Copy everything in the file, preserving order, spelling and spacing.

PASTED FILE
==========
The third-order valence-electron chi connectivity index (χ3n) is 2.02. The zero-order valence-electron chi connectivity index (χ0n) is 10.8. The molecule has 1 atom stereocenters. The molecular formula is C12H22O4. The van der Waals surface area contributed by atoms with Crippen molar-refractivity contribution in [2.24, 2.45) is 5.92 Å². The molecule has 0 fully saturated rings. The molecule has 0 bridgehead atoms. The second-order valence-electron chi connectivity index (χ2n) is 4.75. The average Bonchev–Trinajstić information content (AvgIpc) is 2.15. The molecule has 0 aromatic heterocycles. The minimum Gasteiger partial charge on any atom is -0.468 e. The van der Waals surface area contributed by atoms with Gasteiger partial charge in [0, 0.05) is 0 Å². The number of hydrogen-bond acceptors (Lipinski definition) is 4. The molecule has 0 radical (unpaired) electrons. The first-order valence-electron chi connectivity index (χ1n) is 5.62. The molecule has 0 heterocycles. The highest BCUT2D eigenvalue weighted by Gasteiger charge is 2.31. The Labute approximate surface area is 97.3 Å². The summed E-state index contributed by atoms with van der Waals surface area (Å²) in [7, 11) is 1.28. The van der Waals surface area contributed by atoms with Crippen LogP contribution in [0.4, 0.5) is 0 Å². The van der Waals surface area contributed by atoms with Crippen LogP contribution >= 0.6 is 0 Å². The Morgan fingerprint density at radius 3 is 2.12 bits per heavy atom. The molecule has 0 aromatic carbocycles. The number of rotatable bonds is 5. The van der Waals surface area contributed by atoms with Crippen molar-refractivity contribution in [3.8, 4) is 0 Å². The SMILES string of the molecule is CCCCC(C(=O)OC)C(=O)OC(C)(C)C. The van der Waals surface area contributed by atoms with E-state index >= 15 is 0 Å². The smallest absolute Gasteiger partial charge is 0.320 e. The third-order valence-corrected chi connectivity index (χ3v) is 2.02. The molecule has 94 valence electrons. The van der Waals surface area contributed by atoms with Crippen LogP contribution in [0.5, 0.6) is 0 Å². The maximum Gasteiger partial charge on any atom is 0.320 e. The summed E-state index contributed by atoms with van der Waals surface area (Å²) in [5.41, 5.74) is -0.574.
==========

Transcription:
The third-order valence-electron chi connectivity index (χ3n) is 2.02. The zero-order valence-electron chi connectivity index (χ0n) is 10.8. The molecule has 1 atom stereocenters. The molecular formula is C12H22O4. The van der Waals surface area contributed by atoms with Crippen molar-refractivity contribution in [2.24, 2.45) is 5.92 Å². The molecule has 0 fully saturated rings. The molecule has 0 bridgehead atoms. The second-order valence-electron chi connectivity index (χ2n) is 4.75. The average Bonchev–Trinajstić information content (AvgIpc) is 2.15. The molecule has 0 aromatic heterocycles. The minimum Gasteiger partial charge on any atom is -0.468 e. The van der Waals surface area contributed by atoms with Gasteiger partial charge in [0, 0.05) is 0 Å². The number of hydrogen-bond acceptors (Lipinski definition) is 4. The molecule has 0 radical (unpaired) electrons. The first-order valence-electron chi connectivity index (χ1n) is 5.62. The molecule has 0 heterocycles. The highest BCUT2D eigenvalue weighted by Gasteiger charge is 2.31. The Labute approximate surface area is 97.3 Å². The summed E-state index contributed by atoms with van der Waals surface area (Å²) in [7, 11) is 1.28. The van der Waals surface area contributed by atoms with Crippen LogP contribution in [0.4, 0.5) is 0 Å². The van der Waals surface area contributed by atoms with Crippen LogP contribution >= 0.6 is 0 Å². The Morgan fingerprint density at radius 3 is 2.12 bits per heavy atom. The molecule has 0 aromatic carbocycles. The number of rotatable bonds is 5. The van der Waals surface area contributed by atoms with Crippen molar-refractivity contribution in [3.8, 4) is 0 Å². The SMILES string of the molecule is CCCCC(C(=O)OC)C(=O)OC(C)(C)C. The van der Waals surface area contributed by atoms with E-state index >= 15 is 0 Å². The smallest absolute Gasteiger partial charge is 0.320 e. The third-order valence-corrected chi connectivity index (χ3v) is 2.02. The molecule has 94 valence electrons. The van der Waals surface area contributed by atoms with Crippen LogP contribution in [0.5, 0.6) is 0 Å². The maximum Gasteiger partial charge on any atom is 0.320 e. The summed E-state index contributed by atoms with van der Waals surface area (Å²) in [5.41, 5.74) is -0.574.